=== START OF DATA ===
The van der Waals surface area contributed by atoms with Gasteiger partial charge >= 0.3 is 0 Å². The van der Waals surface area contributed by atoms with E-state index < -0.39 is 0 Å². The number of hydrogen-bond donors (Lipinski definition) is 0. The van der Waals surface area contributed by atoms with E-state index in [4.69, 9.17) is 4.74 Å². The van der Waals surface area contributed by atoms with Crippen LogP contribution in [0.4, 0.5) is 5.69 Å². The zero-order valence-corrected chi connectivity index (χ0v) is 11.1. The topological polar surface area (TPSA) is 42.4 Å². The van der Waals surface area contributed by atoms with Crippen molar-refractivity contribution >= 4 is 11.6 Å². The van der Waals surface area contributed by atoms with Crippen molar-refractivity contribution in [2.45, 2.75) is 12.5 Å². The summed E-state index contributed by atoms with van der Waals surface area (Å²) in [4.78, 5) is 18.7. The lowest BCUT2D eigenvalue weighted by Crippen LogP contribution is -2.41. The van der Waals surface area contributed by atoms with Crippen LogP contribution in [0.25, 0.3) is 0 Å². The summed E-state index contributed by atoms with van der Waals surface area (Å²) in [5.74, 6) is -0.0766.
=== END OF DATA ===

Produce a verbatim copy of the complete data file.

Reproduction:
The van der Waals surface area contributed by atoms with Gasteiger partial charge >= 0.3 is 0 Å². The van der Waals surface area contributed by atoms with E-state index < -0.39 is 0 Å². The number of hydrogen-bond donors (Lipinski definition) is 0. The van der Waals surface area contributed by atoms with E-state index in [4.69, 9.17) is 4.74 Å². The van der Waals surface area contributed by atoms with Crippen LogP contribution in [0.4, 0.5) is 5.69 Å². The zero-order valence-corrected chi connectivity index (χ0v) is 11.1. The topological polar surface area (TPSA) is 42.4 Å². The van der Waals surface area contributed by atoms with Crippen molar-refractivity contribution >= 4 is 11.6 Å². The van der Waals surface area contributed by atoms with Crippen molar-refractivity contribution in [2.45, 2.75) is 12.5 Å². The summed E-state index contributed by atoms with van der Waals surface area (Å²) in [4.78, 5) is 18.7. The lowest BCUT2D eigenvalue weighted by Crippen LogP contribution is -2.41. The van der Waals surface area contributed by atoms with Crippen LogP contribution in [0.25, 0.3) is 0 Å². The summed E-state index contributed by atoms with van der Waals surface area (Å²) in [5.74, 6) is -0.0766.